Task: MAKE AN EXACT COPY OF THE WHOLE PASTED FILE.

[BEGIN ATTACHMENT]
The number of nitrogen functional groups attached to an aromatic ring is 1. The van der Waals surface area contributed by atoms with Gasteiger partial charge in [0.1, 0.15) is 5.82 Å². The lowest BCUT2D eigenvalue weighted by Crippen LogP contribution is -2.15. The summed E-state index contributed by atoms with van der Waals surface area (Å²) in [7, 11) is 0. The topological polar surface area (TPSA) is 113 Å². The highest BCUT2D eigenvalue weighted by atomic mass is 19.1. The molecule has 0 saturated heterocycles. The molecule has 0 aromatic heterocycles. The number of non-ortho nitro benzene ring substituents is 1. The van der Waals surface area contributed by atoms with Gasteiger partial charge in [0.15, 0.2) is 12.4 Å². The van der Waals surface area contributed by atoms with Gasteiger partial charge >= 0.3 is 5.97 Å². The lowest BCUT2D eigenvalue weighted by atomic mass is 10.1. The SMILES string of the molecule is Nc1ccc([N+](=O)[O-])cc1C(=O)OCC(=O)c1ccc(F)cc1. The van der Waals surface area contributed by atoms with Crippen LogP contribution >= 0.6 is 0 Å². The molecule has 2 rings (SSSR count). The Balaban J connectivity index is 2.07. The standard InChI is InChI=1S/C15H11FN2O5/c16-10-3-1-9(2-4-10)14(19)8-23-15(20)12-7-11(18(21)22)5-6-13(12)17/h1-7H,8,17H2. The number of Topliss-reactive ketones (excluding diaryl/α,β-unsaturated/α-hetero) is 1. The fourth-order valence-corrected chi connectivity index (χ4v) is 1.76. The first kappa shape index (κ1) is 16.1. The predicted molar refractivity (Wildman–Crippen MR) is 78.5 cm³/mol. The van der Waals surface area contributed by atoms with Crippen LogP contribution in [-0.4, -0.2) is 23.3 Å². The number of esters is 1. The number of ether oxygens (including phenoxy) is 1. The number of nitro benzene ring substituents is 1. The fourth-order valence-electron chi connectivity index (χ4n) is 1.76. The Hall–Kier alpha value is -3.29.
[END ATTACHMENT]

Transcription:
The number of nitrogen functional groups attached to an aromatic ring is 1. The van der Waals surface area contributed by atoms with Gasteiger partial charge in [0.1, 0.15) is 5.82 Å². The lowest BCUT2D eigenvalue weighted by Crippen LogP contribution is -2.15. The summed E-state index contributed by atoms with van der Waals surface area (Å²) in [7, 11) is 0. The topological polar surface area (TPSA) is 113 Å². The highest BCUT2D eigenvalue weighted by atomic mass is 19.1. The molecule has 0 saturated heterocycles. The molecule has 0 aromatic heterocycles. The number of non-ortho nitro benzene ring substituents is 1. The van der Waals surface area contributed by atoms with Gasteiger partial charge in [0.15, 0.2) is 12.4 Å². The van der Waals surface area contributed by atoms with Gasteiger partial charge >= 0.3 is 5.97 Å². The lowest BCUT2D eigenvalue weighted by atomic mass is 10.1. The SMILES string of the molecule is Nc1ccc([N+](=O)[O-])cc1C(=O)OCC(=O)c1ccc(F)cc1. The van der Waals surface area contributed by atoms with Crippen LogP contribution >= 0.6 is 0 Å². The molecule has 2 rings (SSSR count). The Balaban J connectivity index is 2.07. The standard InChI is InChI=1S/C15H11FN2O5/c16-10-3-1-9(2-4-10)14(19)8-23-15(20)12-7-11(18(21)22)5-6-13(12)17/h1-7H,8,17H2. The number of Topliss-reactive ketones (excluding diaryl/α,β-unsaturated/α-hetero) is 1. The fourth-order valence-corrected chi connectivity index (χ4v) is 1.76. The first kappa shape index (κ1) is 16.1. The predicted molar refractivity (Wildman–Crippen MR) is 78.5 cm³/mol. The van der Waals surface area contributed by atoms with Crippen LogP contribution in [-0.4, -0.2) is 23.3 Å². The number of esters is 1. The number of ether oxygens (including phenoxy) is 1. The number of nitro benzene ring substituents is 1. The fourth-order valence-electron chi connectivity index (χ4n) is 1.76. The Hall–Kier alpha value is -3.29.